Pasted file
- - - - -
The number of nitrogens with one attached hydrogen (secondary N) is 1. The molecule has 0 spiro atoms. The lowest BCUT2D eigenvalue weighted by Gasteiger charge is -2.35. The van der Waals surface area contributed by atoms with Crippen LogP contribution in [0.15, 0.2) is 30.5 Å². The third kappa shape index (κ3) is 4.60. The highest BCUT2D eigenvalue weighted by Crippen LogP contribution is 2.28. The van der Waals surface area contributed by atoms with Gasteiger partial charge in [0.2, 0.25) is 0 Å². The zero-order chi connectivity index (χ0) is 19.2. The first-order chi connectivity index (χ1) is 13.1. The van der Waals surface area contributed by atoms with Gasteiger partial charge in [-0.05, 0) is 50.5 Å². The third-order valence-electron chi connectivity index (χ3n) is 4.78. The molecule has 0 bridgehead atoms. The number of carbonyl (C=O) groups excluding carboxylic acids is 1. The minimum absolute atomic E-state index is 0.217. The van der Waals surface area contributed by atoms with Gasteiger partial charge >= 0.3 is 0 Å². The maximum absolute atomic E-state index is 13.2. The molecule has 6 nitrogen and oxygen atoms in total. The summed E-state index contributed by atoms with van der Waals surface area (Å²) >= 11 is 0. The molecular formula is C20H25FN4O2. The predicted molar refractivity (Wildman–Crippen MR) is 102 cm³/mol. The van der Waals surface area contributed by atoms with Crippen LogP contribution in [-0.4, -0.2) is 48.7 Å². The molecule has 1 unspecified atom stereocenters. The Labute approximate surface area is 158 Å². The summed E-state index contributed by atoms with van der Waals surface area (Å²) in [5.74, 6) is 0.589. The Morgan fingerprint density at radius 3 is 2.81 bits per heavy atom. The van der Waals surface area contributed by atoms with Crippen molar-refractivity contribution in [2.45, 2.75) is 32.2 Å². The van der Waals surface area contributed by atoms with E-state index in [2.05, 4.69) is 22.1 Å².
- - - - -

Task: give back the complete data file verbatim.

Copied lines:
The number of nitrogens with one attached hydrogen (secondary N) is 1. The molecule has 0 spiro atoms. The lowest BCUT2D eigenvalue weighted by Gasteiger charge is -2.35. The van der Waals surface area contributed by atoms with Crippen LogP contribution in [0.15, 0.2) is 30.5 Å². The third kappa shape index (κ3) is 4.60. The highest BCUT2D eigenvalue weighted by Crippen LogP contribution is 2.28. The van der Waals surface area contributed by atoms with Gasteiger partial charge in [0.2, 0.25) is 0 Å². The zero-order chi connectivity index (χ0) is 19.2. The first-order chi connectivity index (χ1) is 13.1. The van der Waals surface area contributed by atoms with Gasteiger partial charge in [-0.05, 0) is 50.5 Å². The third-order valence-electron chi connectivity index (χ3n) is 4.78. The molecule has 0 bridgehead atoms. The number of carbonyl (C=O) groups excluding carboxylic acids is 1. The minimum absolute atomic E-state index is 0.217. The van der Waals surface area contributed by atoms with Gasteiger partial charge >= 0.3 is 0 Å². The maximum absolute atomic E-state index is 13.2. The molecule has 6 nitrogen and oxygen atoms in total. The summed E-state index contributed by atoms with van der Waals surface area (Å²) >= 11 is 0. The molecular formula is C20H25FN4O2. The predicted molar refractivity (Wildman–Crippen MR) is 102 cm³/mol. The van der Waals surface area contributed by atoms with Crippen LogP contribution in [-0.4, -0.2) is 48.7 Å². The molecule has 1 unspecified atom stereocenters. The Labute approximate surface area is 158 Å². The summed E-state index contributed by atoms with van der Waals surface area (Å²) in [5.74, 6) is 0.589. The Morgan fingerprint density at radius 3 is 2.81 bits per heavy atom. The van der Waals surface area contributed by atoms with Crippen molar-refractivity contribution in [2.45, 2.75) is 32.2 Å². The van der Waals surface area contributed by atoms with E-state index in [2.05, 4.69) is 22.1 Å².